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The Jungle Books: Featuring the Complete and Unabridged Works the Jungle Book and the Second Jungle Book (Kennebec Large Print Perennial Favorites Collection) Paperback – Large Print, 18 Nov 2009

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Product details

  • Paperback: 521 pages
  • Publisher: Thorndike Press; large type edition edition (18 Nov. 2009)
  • Language: English
  • ISBN-10: 1410420809
  • ISBN-13: 978-1410420800
  • Product Dimensions: 23.1 x 15.5 x 2.8 cm
  • Average Customer Review: 5.0 out of 5 stars  See all reviews (1 customer review)
  • Amazon Bestsellers Rank: 1,917,239 in Books (See Top 100 in Books)

More About the Author

Rudyard Kipling (1865-1936) was born in Bombay in December 1865. He returned to India from England shortly before his seventeenth birthday, to work as a journalist first on the Civil and Military Gazette in Lahore, then on the Pioneer at Allahabad. The poems and stories he wrote over the next seven years laid the foundation of his literary reputation, and soon after his return to London in 1889 he found himself world-famous. Throughout his life his works enjoyed great acclaim and popularity, but he came to seem increasingly controversial because of his political opinions, and it has been difficult to reach literary judgements unclouded by partisan feeling.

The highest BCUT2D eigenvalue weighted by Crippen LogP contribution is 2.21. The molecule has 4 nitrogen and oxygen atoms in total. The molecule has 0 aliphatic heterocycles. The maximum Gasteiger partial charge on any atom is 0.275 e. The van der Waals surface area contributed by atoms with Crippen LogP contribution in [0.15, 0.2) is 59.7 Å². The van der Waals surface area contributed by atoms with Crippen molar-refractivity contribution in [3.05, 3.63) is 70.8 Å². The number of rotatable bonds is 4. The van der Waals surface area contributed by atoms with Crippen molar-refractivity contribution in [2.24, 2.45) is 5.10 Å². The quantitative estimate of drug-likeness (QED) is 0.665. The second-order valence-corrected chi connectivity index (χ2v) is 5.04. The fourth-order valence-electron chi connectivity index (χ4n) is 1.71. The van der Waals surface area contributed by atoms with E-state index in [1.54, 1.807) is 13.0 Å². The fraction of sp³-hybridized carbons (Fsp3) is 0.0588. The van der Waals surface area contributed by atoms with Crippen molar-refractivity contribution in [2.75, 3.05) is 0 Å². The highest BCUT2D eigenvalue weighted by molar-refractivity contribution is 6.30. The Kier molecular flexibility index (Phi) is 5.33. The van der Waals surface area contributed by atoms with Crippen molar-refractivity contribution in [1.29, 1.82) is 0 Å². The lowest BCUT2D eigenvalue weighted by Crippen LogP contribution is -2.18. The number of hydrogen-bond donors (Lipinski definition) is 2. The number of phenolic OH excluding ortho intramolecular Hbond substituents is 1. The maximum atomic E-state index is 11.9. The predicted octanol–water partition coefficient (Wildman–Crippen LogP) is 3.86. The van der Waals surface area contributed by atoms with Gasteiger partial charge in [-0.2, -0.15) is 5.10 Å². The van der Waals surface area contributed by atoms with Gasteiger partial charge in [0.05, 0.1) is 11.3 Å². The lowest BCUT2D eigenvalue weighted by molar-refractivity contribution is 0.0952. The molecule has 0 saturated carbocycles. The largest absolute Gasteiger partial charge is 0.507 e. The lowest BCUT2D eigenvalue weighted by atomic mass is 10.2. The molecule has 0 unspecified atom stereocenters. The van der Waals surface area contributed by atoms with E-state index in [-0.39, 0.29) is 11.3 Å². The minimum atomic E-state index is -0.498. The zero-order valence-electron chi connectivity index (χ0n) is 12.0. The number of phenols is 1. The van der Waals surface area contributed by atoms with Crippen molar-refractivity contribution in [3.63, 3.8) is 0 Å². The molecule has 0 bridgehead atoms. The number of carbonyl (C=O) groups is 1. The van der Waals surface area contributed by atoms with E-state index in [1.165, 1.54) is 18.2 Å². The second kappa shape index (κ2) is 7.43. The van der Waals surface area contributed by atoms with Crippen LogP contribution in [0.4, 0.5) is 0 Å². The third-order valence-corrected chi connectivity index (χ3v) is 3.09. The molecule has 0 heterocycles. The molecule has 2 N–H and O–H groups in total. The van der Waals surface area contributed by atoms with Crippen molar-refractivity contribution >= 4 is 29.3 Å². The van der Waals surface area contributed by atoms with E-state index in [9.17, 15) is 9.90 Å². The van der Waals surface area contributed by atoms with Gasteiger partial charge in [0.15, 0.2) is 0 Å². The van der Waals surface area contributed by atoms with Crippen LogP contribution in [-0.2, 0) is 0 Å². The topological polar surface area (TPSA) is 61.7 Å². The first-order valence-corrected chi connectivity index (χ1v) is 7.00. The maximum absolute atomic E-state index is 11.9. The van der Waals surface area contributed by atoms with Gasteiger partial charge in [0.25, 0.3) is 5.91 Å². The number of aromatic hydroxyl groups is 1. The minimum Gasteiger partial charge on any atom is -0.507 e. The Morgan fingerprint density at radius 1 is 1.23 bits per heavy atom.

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Most Helpful Customer Reviews

Format: Paperback Verified Purchase
Got it for my Dad as it's the only book he's ever read over and over and his old copies were falling to pieces. He loves them.
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Amazon.com: 1 review
4 of 4 people found the following review helpful
"Now this is the Law of the Jungle -- as old and as true as the sky" 13 Jun. 2011
By T. Patrick Killough - Published on Amazon.com
Format: Paperback
Rudyard Kipling's friend Sir Robert Baden-Powell drew heavily on Kipling's novel KIM and the short stories of THE JUNGLE BOOKS in creating ritual and esprit for his Scouting movement. Thus many a cub and boy scout is formed in the ethos of the Central Indian jungle beasts described by Kipling. The first lines of "The Law of the Jungle" come to mind: